Judge hikes bail for La Luz del Mundo leader to $90 million
A judge on Thursday set bail at $90 million for the leader of La Luz del Mundo church, all but ensuring that the religious leader, Naason Joaquin Garcia, will remain jailed as he awaits trial on charges of raping children and possessing child pornography, among other crimes.
The bail amount, set by Los Angeles Superior Court Judge George G. Lomeli, was staggering. Garcia’s attorneys had asked the judge to whittle down the $50-million bail imposed last year, when Garcia was first charged with sex crimes. Setting bail at $50 million was the functional equivalent of denying it, his attorneys argued, because no surety company could legally underwrite so large a bond.
Instead, Lomeli raised it by $40 million.
Citing testimony from an agent who investigated Garcia and messages retrieved from seized phones, Lomeli said he had seen evidence of “a systematic pattern of sexual assault of minors.”
Garcia, whose followers consider him the “apostle” of Jesus Christ, faces 22 felony counts that include raping a child, committing lewd acts on children, human trafficking and extortion. He was arrested and charged last year, but an appeals court dismissed the case in April after finding that prosecutors from the state attorney general’s office failed to hold a preliminary hearing in a timely manner.
State prosecutors filed charges again last week. Garcia’s attorneys, Caleb Mason and Alan Jackson, declined Thursday to waive the 10-day period in which prosecutors must show a judge there is enough evidence for the case to proceed. Lomeli scheduled the preliminary hearing to begin Tuesday morning; Amanda Plisner, a deputy attorney general, told the court she expects it to last seven to 10 days.
In arguing to lower Garcia’s $50-million bail, his attorneys called to the stand a bail agent, Morris Demayo, who testified that no surety company could legally underwrite a bond of more than $10 million. To get an exemption, the surety company would have to seek a special hearing with the state insurance department, Demayo testified, but no such hearings are being held during the COVID-19 pandemic.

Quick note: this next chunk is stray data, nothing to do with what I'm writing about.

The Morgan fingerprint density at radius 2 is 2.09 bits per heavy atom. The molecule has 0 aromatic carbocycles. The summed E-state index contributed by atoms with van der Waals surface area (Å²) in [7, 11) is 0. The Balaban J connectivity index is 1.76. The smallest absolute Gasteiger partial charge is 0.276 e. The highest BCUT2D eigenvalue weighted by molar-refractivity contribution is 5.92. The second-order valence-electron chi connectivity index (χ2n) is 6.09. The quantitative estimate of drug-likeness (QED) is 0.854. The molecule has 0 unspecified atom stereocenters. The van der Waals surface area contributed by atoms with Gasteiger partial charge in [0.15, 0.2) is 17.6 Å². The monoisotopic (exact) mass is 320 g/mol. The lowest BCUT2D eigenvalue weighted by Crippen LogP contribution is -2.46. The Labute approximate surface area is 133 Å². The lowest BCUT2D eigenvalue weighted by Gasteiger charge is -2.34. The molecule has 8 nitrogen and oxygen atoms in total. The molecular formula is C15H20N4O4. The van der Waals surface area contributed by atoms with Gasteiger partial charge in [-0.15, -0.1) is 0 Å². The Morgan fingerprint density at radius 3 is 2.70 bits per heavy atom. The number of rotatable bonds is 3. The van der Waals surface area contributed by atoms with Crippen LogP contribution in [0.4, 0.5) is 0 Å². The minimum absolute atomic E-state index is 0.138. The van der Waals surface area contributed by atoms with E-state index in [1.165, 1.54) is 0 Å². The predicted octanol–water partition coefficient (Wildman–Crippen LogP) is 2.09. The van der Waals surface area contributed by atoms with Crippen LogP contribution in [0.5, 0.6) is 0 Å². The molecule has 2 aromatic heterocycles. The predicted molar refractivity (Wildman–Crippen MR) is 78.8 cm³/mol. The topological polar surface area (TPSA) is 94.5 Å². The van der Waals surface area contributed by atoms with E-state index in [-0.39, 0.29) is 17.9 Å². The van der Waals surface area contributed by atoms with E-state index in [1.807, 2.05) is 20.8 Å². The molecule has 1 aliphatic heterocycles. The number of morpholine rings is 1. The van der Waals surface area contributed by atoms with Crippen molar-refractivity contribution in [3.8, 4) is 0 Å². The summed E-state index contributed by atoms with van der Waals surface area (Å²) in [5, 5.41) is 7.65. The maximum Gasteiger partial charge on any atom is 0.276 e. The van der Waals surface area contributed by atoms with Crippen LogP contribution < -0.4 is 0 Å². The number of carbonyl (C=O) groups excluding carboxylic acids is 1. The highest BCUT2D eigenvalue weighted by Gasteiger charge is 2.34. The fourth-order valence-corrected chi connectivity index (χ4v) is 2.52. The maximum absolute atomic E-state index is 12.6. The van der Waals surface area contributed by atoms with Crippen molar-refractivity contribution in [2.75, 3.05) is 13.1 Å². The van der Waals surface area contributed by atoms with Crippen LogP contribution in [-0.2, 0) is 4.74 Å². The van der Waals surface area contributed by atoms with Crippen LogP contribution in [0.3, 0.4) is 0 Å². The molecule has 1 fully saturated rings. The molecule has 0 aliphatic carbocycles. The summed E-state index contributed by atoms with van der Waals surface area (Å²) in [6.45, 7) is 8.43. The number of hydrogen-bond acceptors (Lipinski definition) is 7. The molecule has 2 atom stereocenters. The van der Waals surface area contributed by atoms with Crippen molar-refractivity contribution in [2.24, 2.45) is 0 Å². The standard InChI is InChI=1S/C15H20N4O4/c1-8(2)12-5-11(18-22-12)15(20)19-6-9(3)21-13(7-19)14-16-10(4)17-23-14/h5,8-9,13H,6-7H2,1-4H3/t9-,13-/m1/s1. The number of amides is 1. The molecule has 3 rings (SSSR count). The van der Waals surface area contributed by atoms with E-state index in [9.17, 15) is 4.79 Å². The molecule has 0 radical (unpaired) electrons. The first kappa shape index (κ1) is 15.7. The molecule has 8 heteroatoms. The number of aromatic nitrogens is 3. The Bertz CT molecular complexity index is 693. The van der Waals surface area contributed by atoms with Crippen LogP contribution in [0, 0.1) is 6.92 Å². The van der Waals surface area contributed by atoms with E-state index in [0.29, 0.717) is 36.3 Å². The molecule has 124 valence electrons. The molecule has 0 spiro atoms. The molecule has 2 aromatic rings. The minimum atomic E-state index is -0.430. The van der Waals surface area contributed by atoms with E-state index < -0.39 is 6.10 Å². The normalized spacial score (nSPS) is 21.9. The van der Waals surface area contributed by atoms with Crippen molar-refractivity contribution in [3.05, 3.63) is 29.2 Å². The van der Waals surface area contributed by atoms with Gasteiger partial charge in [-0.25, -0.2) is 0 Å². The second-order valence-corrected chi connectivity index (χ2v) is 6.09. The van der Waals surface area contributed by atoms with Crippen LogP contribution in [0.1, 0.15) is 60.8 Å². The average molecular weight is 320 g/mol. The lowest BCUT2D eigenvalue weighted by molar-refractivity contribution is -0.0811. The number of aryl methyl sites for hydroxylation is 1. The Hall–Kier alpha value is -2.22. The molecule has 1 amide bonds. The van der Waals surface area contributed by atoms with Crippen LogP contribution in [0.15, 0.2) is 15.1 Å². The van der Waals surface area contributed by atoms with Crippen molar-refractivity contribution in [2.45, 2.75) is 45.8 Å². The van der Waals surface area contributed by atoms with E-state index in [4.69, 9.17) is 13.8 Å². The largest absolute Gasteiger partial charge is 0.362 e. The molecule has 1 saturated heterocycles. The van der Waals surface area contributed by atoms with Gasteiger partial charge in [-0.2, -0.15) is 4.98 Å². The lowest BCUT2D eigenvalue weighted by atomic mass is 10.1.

Demayo told the judge the highest bond he has ever heard of being posted in Los Angeles County was $7 million. Moreover, the bail agent said that after running a background check and speaking to Garcia’s accountant and financial advisor, he concluded there was “no way” the church leader had enough assets to post even a $10-million bond.
Mason assailed the prosecution’s account of Garcia’s crimes and his ability to flee if released, saying they had presented to the court “a combination of hearsay and speculation” in seeking to keep him detained.
None of Garcia’s alleged victims was identified during the hearing, Mason protested, nor could their accounts be tested through cross-examination. He said that one of them — identified only as Jane Doe #4 — was offered immunity for her own criminal exposure because she is “an accomplice in this enterprise.”
His arguments weren’t successful. Before raising Garcia’s bail by $40 million, Lomeli said he found the charges against Garcia disturbing, the evidence that Garcia could flee convincing, and the likelihood high that Garcia, if convicted, would face a long stretch in prison.
The judge noted that Garcia is a dual citizen of the United States and Mexico, and the leader of an organization with churches and adherents around the world — including in some countries, such as Cuba, that don’t extradite fugitives to the United States.
Troy Holmes, a special agent for the California Department of Justice, testified that he found gold nuggets and what appeared to be fraudulent identification cards when he searched Garcia’s Los Angeles home.
Lomeli also noted that Garcia is alleged to have used his followers to procure and groom child victims. One of those alleged accomplices, Alondra Ocampo, had her bail reduced Thursday from $25 million to $10 million. Ocampo, like Garcia, was arrested last year.
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